Here’s the news of the week – and how we see it here at McAlvany Wealth Management:

1. Moment of Truth for the Euro: Volatility is increasing. Bond and stock markets in the eurozone have been performing in rollercoaster fashion, oscillating between hope and despair from one day to the next. Austerity measures, electing new officials, and grand plans to restructure and strengthen the eurozone have all been implemented in a hurry-up-offense style to stave off disaster. The question, of course, is whether they can succeed. If they can, they will accomplish what no central power has done inside a century, which is to bypass the negative aspects of the business cycle – and to this we say, good luck.

As we have noted here many times before, costs have been increasing within the context of inflation for nearly a decade. Now it seems that the very authors of this inflation (central banks and respective governments) are choking on their own medicine. The gagging has been reserved to the nations with the weakest of financial profiles (i.e. the PIIGS and the Middle East), but this well-known fact is changing – or should we say migrating?

While the focus was on Greece, Italy, and Spain this week, the media missed the fact that French spreads to German bunds now stand at an all-time record high. In short, French bonds, or OATs as they call them, are being discarded in exchange for German bunds as the safe haven in the crisis. French government solvency now appears to be on trial.

This was clearly not the case just two months ago when all “Aaa” sovereign rated debt was lusted after equally. You could blame the problem on S&P, which “accidentally” downgraded the French on Thursday to AA+, but French OATs were diverging from bunds long before the downgrade was released. The French 10-year has given up a little over 100 basis points since September, whereas German and US bonds have retreated only 25 and 30 basis points, respectively.

What we are suggesting here is that no one is exempt from the necessary adjustments that inflation and preceding manias will ultimately demand from the marketplace. Very few will come out unscathed, including possibly the euro as a currency. That said, it will be only a matter of time (maybe weeks) until these bond market pressures (higher rates) infect both Germany and the US. Along those lines, the US Treasury market, downgraded by S&P to Aa, has also begun to underperform the German bunds – but only marginally thus far.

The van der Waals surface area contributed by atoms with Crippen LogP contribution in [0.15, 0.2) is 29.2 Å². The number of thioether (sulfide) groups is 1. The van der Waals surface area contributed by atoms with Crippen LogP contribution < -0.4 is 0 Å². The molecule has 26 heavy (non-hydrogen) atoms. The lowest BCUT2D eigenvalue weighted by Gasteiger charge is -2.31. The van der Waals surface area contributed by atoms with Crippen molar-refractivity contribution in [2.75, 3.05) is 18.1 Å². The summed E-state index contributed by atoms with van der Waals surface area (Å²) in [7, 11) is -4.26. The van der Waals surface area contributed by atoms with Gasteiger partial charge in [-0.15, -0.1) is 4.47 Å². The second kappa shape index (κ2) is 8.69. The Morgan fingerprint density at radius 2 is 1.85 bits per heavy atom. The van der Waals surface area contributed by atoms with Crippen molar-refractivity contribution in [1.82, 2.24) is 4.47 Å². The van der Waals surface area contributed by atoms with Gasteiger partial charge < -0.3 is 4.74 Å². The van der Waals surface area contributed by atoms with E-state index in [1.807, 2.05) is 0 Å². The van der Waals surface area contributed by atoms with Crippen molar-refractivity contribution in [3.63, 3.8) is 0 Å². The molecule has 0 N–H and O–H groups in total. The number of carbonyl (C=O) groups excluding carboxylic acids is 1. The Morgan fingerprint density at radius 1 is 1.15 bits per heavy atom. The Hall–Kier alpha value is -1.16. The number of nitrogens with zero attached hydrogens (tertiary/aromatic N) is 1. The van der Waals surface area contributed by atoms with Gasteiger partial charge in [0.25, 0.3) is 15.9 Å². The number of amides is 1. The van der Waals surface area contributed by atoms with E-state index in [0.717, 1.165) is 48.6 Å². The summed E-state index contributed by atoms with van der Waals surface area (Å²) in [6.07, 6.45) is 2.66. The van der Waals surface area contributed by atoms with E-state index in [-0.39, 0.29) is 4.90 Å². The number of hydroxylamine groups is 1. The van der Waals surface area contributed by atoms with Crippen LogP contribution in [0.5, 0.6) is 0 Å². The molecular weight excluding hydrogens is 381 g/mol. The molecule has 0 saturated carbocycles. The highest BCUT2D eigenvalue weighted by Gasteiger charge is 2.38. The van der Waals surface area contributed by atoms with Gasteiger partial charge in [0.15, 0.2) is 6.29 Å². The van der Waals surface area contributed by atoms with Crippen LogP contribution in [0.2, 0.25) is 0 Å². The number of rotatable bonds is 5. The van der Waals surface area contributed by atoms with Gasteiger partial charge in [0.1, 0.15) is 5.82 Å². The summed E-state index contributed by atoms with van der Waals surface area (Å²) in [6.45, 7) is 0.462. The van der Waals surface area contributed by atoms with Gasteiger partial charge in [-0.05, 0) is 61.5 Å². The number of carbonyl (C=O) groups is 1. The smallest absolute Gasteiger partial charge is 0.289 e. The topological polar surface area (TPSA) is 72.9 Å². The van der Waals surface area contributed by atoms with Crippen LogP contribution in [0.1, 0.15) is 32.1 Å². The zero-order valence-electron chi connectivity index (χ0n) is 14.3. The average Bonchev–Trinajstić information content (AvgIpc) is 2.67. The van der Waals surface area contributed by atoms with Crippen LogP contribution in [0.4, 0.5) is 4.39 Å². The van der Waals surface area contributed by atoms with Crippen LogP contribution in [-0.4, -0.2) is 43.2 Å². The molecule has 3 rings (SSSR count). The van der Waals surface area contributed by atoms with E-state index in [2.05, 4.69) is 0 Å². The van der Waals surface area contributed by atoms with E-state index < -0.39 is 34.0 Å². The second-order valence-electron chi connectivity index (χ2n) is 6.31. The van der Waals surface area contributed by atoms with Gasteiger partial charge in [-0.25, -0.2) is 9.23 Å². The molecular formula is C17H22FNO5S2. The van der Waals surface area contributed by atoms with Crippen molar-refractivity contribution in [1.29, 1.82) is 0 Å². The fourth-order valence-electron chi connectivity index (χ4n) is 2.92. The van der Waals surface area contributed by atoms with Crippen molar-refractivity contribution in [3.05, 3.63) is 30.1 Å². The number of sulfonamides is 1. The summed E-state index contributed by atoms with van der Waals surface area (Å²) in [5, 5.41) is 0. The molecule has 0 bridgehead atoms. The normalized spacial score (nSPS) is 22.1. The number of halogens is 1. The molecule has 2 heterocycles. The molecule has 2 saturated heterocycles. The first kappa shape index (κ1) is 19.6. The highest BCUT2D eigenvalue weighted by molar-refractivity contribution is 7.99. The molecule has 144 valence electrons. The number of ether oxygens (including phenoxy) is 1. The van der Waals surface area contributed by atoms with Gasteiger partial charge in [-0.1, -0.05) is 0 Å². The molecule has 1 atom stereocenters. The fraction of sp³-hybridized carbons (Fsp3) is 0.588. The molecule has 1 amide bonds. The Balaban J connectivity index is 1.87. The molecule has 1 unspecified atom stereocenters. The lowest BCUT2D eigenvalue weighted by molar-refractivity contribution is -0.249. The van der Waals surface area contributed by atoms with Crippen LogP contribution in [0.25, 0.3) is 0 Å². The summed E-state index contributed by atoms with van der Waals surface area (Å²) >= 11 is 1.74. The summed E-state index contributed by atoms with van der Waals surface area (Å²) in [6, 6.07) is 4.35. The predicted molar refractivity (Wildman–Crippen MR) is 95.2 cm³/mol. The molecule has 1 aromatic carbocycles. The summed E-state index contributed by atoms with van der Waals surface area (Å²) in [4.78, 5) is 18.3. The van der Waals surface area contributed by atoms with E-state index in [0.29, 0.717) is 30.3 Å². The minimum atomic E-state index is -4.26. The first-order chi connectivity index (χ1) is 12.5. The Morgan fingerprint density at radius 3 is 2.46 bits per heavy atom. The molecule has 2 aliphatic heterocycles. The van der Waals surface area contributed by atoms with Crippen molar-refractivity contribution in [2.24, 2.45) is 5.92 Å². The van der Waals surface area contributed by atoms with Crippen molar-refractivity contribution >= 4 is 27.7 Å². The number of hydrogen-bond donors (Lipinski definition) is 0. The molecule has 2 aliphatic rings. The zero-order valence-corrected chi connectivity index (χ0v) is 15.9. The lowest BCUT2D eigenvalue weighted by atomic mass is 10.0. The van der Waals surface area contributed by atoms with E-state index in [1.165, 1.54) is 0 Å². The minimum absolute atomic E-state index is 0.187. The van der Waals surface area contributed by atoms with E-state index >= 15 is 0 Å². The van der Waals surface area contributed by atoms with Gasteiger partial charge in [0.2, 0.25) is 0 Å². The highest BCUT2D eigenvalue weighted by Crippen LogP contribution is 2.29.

Stock markets around the globe may want to heed the warnings. Higher rates cause economic decline and subsequently lower earnings. Spanish GDP has already stalled, unchanged from the previous quarter, when it expanded 0.2%. Slower growth stemming from Asia Pacific nations also trumped the excitement generated from Europe’s “solutions” during the week. As we said last week, stocks are “running on fumes,” but then again the bulls/speculators in stocks have lately been the last to catch on to the dangers at hand.

2. The Bond-for-Gold Swap: Part 1: Echoes of 2008 still trouble the minds of investors today as they view the recent crash in gold prices that was systemic to the fall in stocks. But this is not 2008, economically speaking, for at least two reasons: First, government solvency was not an issue in 2008, and second, inflation was less interwoven in the economic fabric back then.

Said another way, in 2008 investors could reasonably expect to flee to the bond markets for safety vs., say, gold. However, signs that this “habit” is changing are afoot. Bloomberg ran an article this week titled “Investors Fleeing Bonds Spur Record Gold Inflows,” which we believe says it all. The article highlights India’s appetite for gold instead of bonds as an inflation hedge. Indian capital flows showed a 4% outflow in government bond funds versus an 8% increase (now at an all-time high) in purchases related to gold.

China may be following India’s lead (or vice versa). Imports from Hong Kong, a proxy for China’s overall foreign buying, leapt to a record high in September. Monthly purchases matched almost half of 2010’s total. Germany also seems to favor the yellow metal, refusing requests from fellow eurozone members to pledge German gold as collateral for EFSF loans.

These events occurred within the context of the recent decline in metals prices. Thus, sadly, investors in the US may be among the unfortunate few parting with the metals as others around the world acquire them – the latter, for all the right reasons, we believe. Bonds are no place to hide from inflation.















Best regards,

David Burgess
VP Investment Management